Connect to share and comment
Meet the sports players from the UK and other countries who braved going public with their homosexuality.
LONDON, UK — Among the messages of support NBA pro Jason Collins received this week after becoming the first US male athlete on a major professional team to publicly come out as gay was this tweet from Wales.
“Hope that @jasoncollins34 life is easier and fulfilled now,” tweeted former Welsh rugby player Gareth Thomas. “I know mine was. I wish you all the happiness I found in life. Honesty is key.”
In 2009, Thomas — a tattooed, 6-foot-3-inch powerhouse widely regarded as one of the greatest Welsh rugby players of all time — publicly confirmed that he was gay. At the time, he was the most high-profile male athlete on a team sport to do so anywhere in the world.
Collins’ announcement this week marked a historic moment in American sports. In the UK and Europe, it was a reminder of how things have changed for gay athletes — and how far there is to go before such a story is no longer international news.
Like Collins, Thomas made his coming out announcement near the end of his playing career. After what he described as 20 years of torment over his secret life, he has said that he was overwhelmed by the positive response from teammates and fans.
Interviewed by Sports Illustrated in 2010, Thomas seemed shocked that the US hadn’t yet gotten to the point where a gay male athlete felt comfortable publicly acknowledging his sexuality.
“You come to this tiny village in this tiny country and tell me that I'm the only gay man in a major team sport who's out of the closet? All the diversity in America, and no one there has done this?” he told writer Gary Smith.
Thomas’ announcement did not exactly throw open the closet doors for homosexual athletes across Europe. The next major announcement came from Swedish professional soccer player Anton Hysen, who came out in 2011, as did English cricketer Steven Davies.
Donal Og Cusack, a star in the Irish sport of hurling, mentioned that he was gay in an autobiography published two months before Thomas went public. The revelation made international headlines.
“Maybe it’s an illustration of the journey sport needs to travel,” he told the BBC.
Given the global audience of US team sports, the stakes and the pressure surrounding such a deeply personal revelation are even higher.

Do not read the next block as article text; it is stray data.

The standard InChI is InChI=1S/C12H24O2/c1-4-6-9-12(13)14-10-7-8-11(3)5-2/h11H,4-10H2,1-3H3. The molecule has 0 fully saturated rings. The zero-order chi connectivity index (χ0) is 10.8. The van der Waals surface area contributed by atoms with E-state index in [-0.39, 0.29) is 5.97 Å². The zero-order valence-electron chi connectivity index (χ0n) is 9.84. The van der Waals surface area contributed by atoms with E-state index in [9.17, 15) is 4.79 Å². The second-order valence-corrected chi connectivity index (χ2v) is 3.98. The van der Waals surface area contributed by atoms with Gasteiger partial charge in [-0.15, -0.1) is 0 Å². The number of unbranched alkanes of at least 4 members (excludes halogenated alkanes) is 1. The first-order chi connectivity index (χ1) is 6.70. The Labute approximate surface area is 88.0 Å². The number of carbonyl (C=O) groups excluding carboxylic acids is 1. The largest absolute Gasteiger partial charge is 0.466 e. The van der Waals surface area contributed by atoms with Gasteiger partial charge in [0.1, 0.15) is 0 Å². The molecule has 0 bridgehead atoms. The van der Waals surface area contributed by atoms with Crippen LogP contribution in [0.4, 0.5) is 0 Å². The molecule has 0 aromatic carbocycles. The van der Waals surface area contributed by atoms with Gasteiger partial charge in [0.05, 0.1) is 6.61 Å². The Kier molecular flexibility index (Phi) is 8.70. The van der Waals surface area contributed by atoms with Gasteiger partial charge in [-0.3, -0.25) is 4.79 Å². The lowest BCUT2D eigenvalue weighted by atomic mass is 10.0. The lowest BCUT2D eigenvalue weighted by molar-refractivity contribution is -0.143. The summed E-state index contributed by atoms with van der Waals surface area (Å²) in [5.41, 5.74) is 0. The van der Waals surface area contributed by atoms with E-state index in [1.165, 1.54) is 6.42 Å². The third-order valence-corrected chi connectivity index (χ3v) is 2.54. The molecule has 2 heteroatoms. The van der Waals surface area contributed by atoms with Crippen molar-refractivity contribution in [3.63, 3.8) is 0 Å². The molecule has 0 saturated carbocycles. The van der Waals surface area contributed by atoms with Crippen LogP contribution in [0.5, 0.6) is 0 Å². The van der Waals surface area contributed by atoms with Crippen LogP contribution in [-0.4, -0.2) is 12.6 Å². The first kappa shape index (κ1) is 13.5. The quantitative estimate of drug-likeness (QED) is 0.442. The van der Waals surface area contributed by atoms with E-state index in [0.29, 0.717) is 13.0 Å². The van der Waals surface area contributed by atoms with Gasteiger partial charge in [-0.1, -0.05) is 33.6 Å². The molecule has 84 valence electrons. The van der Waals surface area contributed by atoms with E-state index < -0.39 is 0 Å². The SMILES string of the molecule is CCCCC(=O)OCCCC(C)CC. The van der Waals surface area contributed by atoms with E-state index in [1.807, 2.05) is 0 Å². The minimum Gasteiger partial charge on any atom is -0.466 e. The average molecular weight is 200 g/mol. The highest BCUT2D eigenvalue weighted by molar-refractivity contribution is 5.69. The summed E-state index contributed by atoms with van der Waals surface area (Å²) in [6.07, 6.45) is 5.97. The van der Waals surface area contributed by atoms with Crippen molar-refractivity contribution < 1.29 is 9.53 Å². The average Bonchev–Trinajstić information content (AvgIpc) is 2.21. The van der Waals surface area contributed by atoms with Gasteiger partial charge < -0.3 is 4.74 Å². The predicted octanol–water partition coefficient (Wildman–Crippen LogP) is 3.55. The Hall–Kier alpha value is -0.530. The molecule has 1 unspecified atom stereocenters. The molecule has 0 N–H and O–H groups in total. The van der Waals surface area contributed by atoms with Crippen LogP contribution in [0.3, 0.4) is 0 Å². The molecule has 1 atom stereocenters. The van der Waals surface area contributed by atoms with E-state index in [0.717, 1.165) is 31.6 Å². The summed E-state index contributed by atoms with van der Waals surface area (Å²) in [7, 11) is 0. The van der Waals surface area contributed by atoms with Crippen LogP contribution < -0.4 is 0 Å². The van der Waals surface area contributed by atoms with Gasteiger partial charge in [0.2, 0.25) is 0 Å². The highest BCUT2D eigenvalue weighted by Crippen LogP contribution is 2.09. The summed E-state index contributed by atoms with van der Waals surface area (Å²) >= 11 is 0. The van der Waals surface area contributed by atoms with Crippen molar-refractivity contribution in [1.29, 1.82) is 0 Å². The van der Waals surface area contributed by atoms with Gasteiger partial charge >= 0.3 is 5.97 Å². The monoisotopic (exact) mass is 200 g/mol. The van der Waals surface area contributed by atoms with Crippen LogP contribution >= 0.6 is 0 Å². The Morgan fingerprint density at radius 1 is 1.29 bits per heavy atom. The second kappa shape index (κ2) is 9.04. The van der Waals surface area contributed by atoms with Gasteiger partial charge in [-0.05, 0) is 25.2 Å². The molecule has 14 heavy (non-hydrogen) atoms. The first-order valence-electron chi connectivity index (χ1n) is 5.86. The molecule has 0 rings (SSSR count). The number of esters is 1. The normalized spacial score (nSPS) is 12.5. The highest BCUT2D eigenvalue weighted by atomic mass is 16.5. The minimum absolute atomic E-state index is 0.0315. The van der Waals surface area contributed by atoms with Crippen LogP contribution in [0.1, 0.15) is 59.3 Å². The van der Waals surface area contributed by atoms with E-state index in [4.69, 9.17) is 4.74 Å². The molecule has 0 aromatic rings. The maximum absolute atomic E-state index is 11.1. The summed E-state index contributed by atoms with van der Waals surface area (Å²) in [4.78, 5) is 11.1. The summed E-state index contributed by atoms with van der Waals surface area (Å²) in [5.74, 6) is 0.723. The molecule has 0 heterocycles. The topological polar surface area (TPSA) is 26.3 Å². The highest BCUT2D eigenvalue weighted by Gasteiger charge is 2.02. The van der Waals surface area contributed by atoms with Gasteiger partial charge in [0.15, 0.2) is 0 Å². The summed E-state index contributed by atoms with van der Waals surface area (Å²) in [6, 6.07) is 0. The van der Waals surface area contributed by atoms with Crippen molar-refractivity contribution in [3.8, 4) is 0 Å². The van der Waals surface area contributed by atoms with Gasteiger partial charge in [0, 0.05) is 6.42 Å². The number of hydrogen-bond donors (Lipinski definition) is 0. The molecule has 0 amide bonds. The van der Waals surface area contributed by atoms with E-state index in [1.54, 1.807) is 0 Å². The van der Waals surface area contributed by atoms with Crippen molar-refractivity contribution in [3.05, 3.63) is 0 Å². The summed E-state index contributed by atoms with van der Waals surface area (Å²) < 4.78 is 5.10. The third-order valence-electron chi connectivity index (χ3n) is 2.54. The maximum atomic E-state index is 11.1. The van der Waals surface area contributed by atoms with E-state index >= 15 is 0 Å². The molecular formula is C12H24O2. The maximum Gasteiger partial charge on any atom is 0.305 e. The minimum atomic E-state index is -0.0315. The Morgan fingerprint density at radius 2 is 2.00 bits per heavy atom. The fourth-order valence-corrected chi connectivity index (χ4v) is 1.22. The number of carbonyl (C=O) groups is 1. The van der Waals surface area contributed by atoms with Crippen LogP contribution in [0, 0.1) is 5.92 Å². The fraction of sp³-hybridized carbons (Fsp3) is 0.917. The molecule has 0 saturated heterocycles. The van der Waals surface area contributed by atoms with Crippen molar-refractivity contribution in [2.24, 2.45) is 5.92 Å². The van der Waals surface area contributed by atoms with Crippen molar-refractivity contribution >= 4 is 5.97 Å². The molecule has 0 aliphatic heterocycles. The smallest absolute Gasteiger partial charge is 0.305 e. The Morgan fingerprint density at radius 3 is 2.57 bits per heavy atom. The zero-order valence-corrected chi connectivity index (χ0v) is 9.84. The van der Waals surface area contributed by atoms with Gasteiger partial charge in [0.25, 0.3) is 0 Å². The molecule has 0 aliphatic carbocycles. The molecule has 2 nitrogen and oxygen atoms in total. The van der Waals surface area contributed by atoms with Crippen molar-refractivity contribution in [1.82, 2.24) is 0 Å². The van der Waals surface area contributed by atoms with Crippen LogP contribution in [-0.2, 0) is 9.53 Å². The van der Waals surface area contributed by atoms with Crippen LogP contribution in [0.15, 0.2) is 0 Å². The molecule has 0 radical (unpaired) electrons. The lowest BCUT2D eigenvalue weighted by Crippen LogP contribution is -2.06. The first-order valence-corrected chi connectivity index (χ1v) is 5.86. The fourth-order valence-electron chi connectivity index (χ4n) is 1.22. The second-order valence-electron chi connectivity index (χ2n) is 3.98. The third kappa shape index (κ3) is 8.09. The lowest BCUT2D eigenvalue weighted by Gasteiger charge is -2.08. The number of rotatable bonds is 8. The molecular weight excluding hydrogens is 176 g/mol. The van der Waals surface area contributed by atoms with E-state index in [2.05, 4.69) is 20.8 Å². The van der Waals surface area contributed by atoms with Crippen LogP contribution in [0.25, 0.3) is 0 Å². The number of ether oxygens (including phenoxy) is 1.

“American professional athletes have the world watching them,” said Cyd Zeigler, co-founder of the website OutSports.com. “People have more to lose in coming out. It’s just a bigger stage. English cricket’s not on par with the NBA.”
“The only European sport that you can compare it to would be soccer,” he added.
Indeed, in the UK’s most popular sport, the type of acceptance that gay athletes such as Collins and Thomas have found still seems a long way off.
Only two active players in the history of UK professional football (as soccer’s known here) have publicly said they were gay. Justin Fashanu, an English footballer who was also the first black player to command a 1 million pound ($1.56 million) transfer fee, came out in a media interview 12 years into his pro career in 1990.
Crowds and former colleagues abused him, his brother publicly condemned him and his playing deteriorated. Fashanu hung himself in a London garage in 1998 at the age of 37. He was the last man in UK soccer to come out until Robbie Rogers of Leeds announced he was gay in February — and then immediately retired from the sport.
"The NBA is light years ahead of football. There is no doubt about that," former NBA player John Amaechi told The Associated Press this week. Amaechi, an Englishman, disclosed that he was gay in 2007 after retiring from basketball, becoming the first former NBA player to do so.
“You are better off being the kind of football player who bites like a 5-year-old than a gay player in football,” he said, referring to Liverpool forward Luis Suarez’s mandibular attack on an opposing player last month. “One would get you less ridicule from the powers that be. It's shocking to me."
In the months before Collins came out, several US sportswriters and commentators said there was a sense that the time for the first openly gay athlete had come, and that such an announcement was imminent. There’s no similar sense in soccer, where crowds can be vicious and anti-gay slurs are often part of their chants.
“Unfortunately, homophobia among fans, stewards and players remains a serious problem in football, and while that’s the case it’s likely that gay players will remain unwilling to be open about their whole lives,” Andy Wasley of LGBT organization Stonewall said.
The gay rights organization has been working with soccer’s governing bodies in England and Wales to combat homophobia in the sport.
Thomas retired from rugby in 2011. He became an ambassador for the youth counseling service ChildLine, and has appeared on the UK versions of the reality shows “Big Brother” and “Dancing on Ice.”
A film about his life is in the works.
“I love the United States,” he said to Sports Illustrated. “But why wouldn't the people who run your sports and who sponsor them make a public announcement that they welcome gay people and will support them? Because even if they feel that's bringing too much attention to something that should be a private matter, at this point that's what's needed.”